Programmers break down problems into smaller and more manageable pieces. By creating procedures and leveraging parameters, programmers generalize processes that can be reused. Procedures allow programmers to draw upon existing code that has already been tested, allowing them to write programs more quickly and with more confidence.
How can we store data in a program to solve problems?
What might happen if you completed the steps in your regular morning routine to get ready and go to school in a different order? How might the reordering affect the decisions you make each morning?
How do video games group different actions for a player based on what key is pressed on the keyboard or controller? How do apps group different actions together based on user interaction, such as pressing buttons?
What types of problems can be solved more easily with a computer, and what types can be solved more easily without a computer? Why?
For procedure calls:
Write statements to call procedures.
Determine the result or effect of a procedure call.
Explain how the use of procedural abstraction manages complexity in a program.
Develop procedural abstractions to manage complexity in a program by writing procedures.
Select appropriate libraries or existing code segments to use in creating new programs.
A procedure is a named group of programming instructions that may have parameters and return values.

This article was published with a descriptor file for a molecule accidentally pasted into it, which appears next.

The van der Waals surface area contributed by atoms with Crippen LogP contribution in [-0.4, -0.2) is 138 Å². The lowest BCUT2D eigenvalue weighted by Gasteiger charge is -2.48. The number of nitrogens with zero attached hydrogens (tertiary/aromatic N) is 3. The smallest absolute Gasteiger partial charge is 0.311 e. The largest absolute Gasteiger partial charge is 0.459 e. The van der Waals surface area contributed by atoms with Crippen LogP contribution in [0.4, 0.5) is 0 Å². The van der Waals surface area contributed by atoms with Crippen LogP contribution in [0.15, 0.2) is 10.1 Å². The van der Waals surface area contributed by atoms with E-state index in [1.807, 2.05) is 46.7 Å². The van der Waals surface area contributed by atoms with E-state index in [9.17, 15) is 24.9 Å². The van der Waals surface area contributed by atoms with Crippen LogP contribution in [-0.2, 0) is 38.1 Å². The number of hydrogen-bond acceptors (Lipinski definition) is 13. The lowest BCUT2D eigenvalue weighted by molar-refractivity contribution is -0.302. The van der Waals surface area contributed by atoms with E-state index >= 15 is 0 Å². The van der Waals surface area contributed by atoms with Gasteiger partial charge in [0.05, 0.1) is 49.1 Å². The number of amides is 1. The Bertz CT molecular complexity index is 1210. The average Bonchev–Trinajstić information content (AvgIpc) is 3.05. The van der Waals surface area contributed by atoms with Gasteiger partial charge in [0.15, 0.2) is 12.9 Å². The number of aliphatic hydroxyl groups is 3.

Procedures are referred to by different names, such as method or function, depending on the programming language.
Parameters are input variables of a procedure.
Arguments specify the values of the parameters when a procedure is called.
A procedure call interrupts the sequential execution of statements, causing the program to execute the statements within the procedure before continuing. Once the last statement in the procedure (or a return statement) has executed, flow of control is returned to the point immediately following where the procedure was called.
One common type of abstraction is procedural abstraction, which provides a name for a process and allows a procedure to be used only knowing what it does, not how it does it.
Procedural abstraction allows a solution to a large problem to be based on the solution of smaller subproblems. This is accomplished by creating procedures to solve each of the subproblems.
The subdivision of a computer program into separate subprograms is called modularity.
A procedural abstraction may extract shared features to generalize functionality instead of duplicating code. This allows for program code reuse, which helps manage complexity.
Using parameters allows procedures to be generalized, enabling the procedures to be reused with a range of input values or arguments.
Using procedural abstraction helps improve code readability.
Using procedural abstraction in a program allows programmers to change the internals of the procedure (to make it faster, more efficient, use less storage, etc.) without needing to notify users of the change as long as what the procedure does is preserved.